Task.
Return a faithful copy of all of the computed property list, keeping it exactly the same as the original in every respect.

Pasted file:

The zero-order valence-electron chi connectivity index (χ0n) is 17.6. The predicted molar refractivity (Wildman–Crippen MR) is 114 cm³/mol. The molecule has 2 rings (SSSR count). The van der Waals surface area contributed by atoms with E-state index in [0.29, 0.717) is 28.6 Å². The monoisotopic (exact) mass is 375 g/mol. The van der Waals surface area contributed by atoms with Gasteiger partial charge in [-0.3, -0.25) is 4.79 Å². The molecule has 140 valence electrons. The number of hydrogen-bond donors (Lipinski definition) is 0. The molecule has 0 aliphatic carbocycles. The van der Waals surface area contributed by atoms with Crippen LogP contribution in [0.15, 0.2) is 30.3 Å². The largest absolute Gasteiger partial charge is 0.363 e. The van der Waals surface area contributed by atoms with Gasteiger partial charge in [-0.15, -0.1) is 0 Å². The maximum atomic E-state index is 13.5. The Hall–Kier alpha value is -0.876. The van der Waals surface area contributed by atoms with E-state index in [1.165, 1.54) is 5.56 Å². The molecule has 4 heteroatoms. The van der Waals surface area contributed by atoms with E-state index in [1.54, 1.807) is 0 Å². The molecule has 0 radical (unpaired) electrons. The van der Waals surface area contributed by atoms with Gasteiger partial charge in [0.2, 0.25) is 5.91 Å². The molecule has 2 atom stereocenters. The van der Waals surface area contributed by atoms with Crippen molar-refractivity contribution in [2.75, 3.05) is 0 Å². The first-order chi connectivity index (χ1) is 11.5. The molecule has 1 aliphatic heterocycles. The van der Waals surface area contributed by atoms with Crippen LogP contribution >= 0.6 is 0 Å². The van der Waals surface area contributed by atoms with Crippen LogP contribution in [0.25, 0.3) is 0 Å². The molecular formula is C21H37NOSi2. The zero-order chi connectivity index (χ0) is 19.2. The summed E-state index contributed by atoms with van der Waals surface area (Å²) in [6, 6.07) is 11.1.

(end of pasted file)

The zero-order valence-electron chi connectivity index (χ0n) is 17.6. The predicted molar refractivity (Wildman–Crippen MR) is 114 cm³/mol. The molecule has 2 rings (SSSR count). The van der Waals surface area contributed by atoms with E-state index in [0.29, 0.717) is 28.6 Å². The monoisotopic (exact) mass is 375 g/mol. The van der Waals surface area contributed by atoms with Gasteiger partial charge in [-0.3, -0.25) is 4.79 Å². The molecule has 140 valence electrons. The number of hydrogen-bond donors (Lipinski definition) is 0. The molecule has 0 aliphatic carbocycles. The van der Waals surface area contributed by atoms with Crippen LogP contribution in [0.15, 0.2) is 30.3 Å². The largest absolute Gasteiger partial charge is 0.363 e. The van der Waals surface area contributed by atoms with Gasteiger partial charge in [-0.15, -0.1) is 0 Å². The maximum atomic E-state index is 13.5. The Hall–Kier alpha value is -0.876. The van der Waals surface area contributed by atoms with E-state index in [1.165, 1.54) is 5.56 Å². The molecule has 4 heteroatoms. The van der Waals surface area contributed by atoms with E-state index in [1.54, 1.807) is 0 Å². The molecule has 0 radical (unpaired) electrons. The van der Waals surface area contributed by atoms with Gasteiger partial charge in [0.2, 0.25) is 5.91 Å². The molecule has 2 atom stereocenters. The van der Waals surface area contributed by atoms with Crippen molar-refractivity contribution in [2.75, 3.05) is 0 Å². The first-order chi connectivity index (χ1) is 11.5. The molecule has 1 aliphatic heterocycles. The van der Waals surface area contributed by atoms with Crippen LogP contribution >= 0.6 is 0 Å². The van der Waals surface area contributed by atoms with Crippen LogP contribution in [0.25, 0.3) is 0 Å². The molecular formula is C21H37NOSi2. The zero-order chi connectivity index (χ0) is 19.2. The summed E-state index contributed by atoms with van der Waals surface area (Å²) in [6, 6.07) is 11.1.